Anonymisation is an irreversible process that removes any data that can be used to identify a person either directly or indirectly, rendering the data subject unidentifiable by the service owner or by third parties.
Once data is truly anonymised and individuals are no longer identifiable, the data will no longer be considered as personal data and thus not fall within the scope of OC 11.
A Service is a Controlling Service if it determines the purposes and means of a processing operation.
In practice, the Controlling Service decides what data is to be collected, what will be done with it and why (purpose, legal basis, retention period, transfer etc.).
When different Services define different purposes or means for a given processing operation, each Service will be a Controlling Service of the processing for which it defined purposes or means.
When purposes and means are determined jointly by one or more Service, these Services will jointly be Controlling Services of the processing operation.
A Data Breach is a breach of security leading to the accidental or unlawful destruction, loss, alteration, unauthorised disclosure of, or access to, personal data transmitted, stored or otherwise processed.
A personal data breach is therefore a type of security incident and there are three different types of breach that may occur:
1. Confidentiality breach – an accidental or unauthorised disclosure of, or access to, personal data.
2. Availability breach – an accidental or unauthorised loss of access to, or destruction of, personal data.
3. Integrity breach – an accidental or unauthorised alteration of personal data.
A breach can concern confidentiality, availability and integrity of personal data at the same time, as well as any combination of these.
A personal data breach would, for example, include:
• personal data being disclosed to an unauthorised person, e.g. an email containing personal data being sent to the wrong person.
• an unauthorised person accessing personal data, e.g. an employee’s personnel file being inappropriately accessed by another staff member due to a lack of appropriate internal controls.
• a temporary or permanent loss of access to personal data, e.g. where a client’s or customer’s personal data is unavailable for a certain period of time due to a system shut down, power, hardware or software failure, infection by ransomware or viruses or denial of service attack, where personal data has been deleted either accidentally due to human error or by an unauthorised person or where the decryption key for securely encrypted data has been lost.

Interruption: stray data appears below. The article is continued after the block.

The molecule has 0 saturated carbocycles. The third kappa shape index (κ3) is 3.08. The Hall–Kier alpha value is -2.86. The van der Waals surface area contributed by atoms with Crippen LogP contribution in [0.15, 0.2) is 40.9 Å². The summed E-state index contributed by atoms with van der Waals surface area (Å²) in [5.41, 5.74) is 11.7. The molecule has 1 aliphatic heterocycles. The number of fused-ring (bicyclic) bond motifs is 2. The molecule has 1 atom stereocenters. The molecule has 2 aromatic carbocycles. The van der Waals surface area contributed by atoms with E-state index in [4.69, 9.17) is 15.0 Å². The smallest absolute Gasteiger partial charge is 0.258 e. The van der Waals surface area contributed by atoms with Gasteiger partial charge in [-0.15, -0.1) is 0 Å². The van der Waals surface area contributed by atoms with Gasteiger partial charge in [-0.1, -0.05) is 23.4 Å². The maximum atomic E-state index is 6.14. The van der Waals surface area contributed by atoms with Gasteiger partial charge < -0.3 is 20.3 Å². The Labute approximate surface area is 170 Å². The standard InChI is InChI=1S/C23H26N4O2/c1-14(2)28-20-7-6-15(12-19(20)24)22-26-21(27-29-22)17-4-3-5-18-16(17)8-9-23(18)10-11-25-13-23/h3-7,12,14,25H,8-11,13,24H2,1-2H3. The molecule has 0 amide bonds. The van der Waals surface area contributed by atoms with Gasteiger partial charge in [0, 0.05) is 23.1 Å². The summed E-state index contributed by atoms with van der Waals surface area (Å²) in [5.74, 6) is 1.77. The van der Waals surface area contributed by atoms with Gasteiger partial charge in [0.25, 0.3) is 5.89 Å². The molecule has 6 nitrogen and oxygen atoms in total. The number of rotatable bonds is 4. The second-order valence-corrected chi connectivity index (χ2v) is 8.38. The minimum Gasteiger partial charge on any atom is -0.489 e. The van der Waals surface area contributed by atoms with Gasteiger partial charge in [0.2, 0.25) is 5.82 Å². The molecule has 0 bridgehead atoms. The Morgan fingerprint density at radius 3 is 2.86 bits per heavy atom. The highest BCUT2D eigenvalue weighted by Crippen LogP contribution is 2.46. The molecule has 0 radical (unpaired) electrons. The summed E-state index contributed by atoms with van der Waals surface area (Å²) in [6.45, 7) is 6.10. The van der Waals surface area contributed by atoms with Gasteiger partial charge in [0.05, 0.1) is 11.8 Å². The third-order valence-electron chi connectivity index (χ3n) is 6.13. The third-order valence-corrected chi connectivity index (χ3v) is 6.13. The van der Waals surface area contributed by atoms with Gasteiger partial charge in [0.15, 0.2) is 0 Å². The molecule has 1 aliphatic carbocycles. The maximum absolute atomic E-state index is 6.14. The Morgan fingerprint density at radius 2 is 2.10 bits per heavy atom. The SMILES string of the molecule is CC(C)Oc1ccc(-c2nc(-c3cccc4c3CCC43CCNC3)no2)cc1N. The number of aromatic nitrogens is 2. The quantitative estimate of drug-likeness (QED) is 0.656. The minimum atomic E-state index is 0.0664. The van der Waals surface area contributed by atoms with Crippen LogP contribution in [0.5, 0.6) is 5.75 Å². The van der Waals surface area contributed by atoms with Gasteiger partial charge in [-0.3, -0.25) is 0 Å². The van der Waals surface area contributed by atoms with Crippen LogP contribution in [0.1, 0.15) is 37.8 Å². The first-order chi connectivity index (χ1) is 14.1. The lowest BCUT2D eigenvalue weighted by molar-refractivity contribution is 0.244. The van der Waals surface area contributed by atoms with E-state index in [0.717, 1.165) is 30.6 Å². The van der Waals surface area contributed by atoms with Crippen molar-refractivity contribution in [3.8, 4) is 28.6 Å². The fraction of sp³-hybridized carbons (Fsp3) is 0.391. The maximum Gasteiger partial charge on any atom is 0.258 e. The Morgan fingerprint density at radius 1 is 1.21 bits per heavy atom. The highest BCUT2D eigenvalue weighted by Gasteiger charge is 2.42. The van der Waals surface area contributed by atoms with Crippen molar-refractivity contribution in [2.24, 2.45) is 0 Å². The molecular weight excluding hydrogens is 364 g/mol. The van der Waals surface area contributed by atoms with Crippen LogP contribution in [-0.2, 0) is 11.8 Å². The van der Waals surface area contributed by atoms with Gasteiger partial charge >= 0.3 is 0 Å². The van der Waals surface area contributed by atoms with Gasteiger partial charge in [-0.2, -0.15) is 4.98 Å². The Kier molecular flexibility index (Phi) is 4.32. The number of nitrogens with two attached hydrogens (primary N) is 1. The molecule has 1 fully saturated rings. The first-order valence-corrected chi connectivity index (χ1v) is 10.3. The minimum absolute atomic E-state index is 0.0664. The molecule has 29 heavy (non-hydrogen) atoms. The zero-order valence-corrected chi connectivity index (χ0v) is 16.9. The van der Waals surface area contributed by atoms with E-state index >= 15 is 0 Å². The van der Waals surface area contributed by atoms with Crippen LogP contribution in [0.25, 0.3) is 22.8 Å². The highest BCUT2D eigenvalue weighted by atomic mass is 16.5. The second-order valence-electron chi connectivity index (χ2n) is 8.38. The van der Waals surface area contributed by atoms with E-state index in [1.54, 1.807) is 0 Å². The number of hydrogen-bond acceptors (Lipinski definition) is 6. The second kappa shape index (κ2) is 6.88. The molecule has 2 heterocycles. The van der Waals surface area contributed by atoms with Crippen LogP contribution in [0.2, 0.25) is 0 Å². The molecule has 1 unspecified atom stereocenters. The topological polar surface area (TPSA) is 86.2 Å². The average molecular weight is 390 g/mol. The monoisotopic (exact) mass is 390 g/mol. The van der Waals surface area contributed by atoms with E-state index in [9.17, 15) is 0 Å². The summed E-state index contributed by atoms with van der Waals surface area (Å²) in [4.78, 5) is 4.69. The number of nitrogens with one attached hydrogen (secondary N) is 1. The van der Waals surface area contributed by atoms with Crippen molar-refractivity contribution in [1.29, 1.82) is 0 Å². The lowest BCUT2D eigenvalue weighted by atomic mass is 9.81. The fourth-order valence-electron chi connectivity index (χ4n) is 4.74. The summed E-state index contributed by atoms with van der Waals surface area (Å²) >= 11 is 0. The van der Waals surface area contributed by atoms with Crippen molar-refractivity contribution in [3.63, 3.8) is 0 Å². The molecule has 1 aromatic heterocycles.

Data Privacy is the right of individuals to have control over how their personal information is collected and used.
It describes the practices which ensure that the data shared by individuals is only used for its intended purpose.
In most countries, privacy is a legal concept and not a technology, and in the European Union, privacy is recognised as an absolute fundamental right.
CERN commits in its Code of Conduct to respect privacy of others and protect personal information.
A Data Privacy Impact Assessment is a process carried out to identify the impact on and risks of processing operations to the rights of data subjects and to determine the appropriate mitigation measures.
Data Security refers to the organisational, physical and technical measures put in place to safeguard the integrity of personal data and prevent events and activities such as unauthorised access, modification, disclosure or destruction.
It is controlling service's responsibility to assure the security of the data it processes.
An individual - living or dead - whose personal data is subject to processing.
A data subject right request is a request from a data subject to a controlling service asking to exercise one or more of their 8 data subject rights defined in OC 11.
One of the aims of CERN’s data protection framework (Operational Circular no. 11, OC 11) is to empower individuals and give them control over their personal data.
OC 11 defines the following eight rights of data subjects:
- Right to information
- Right to access
- Right to object
- Right to correction
- Right to request temporary suspension of processing
- Right to deletion
- Right to portability
- Rights in respect of automated decision-making
External entities are any legal persons outside CERN.
In jurisprudence, a natural person is a person (in legal meaning, i.e., one who has its own legal personality) that is an individual human being, as opposed to a legal person, which may be a private (i.e., business entity or non-governmental organization) or public (i.e., government) organization.
Typically, legal persons can sue and be sued, own property, and enter into contracts.
Example: CERN's clubs and host states' authorities are external entities, the missions of CERN's member states, private companies and CERN's contractors as well.
However, CERN's members of the personnel and their family members, members of CERN's clubs are not legal but natural persons.
Misprocessing means that personal data is not processed in compliance with OC 11, CERN's data protection framework.
A data breach is a specific case of misprocessing, affecting the security of the personal data.
- A service processes data without a valid lawful basis.
- The personal data is used for other purposes than indicated in the privacy notice.
- The data is not deleted or anonymised after the end of the retention period.
- Insufficient security measures to protect the data.
- Too much personal data is exposed - data that is not necessary for the purpose of the processing.
- The Controlling Service did not take action to a Data Subject Request within the legal delay of 90 days and did not provide any reply or justification.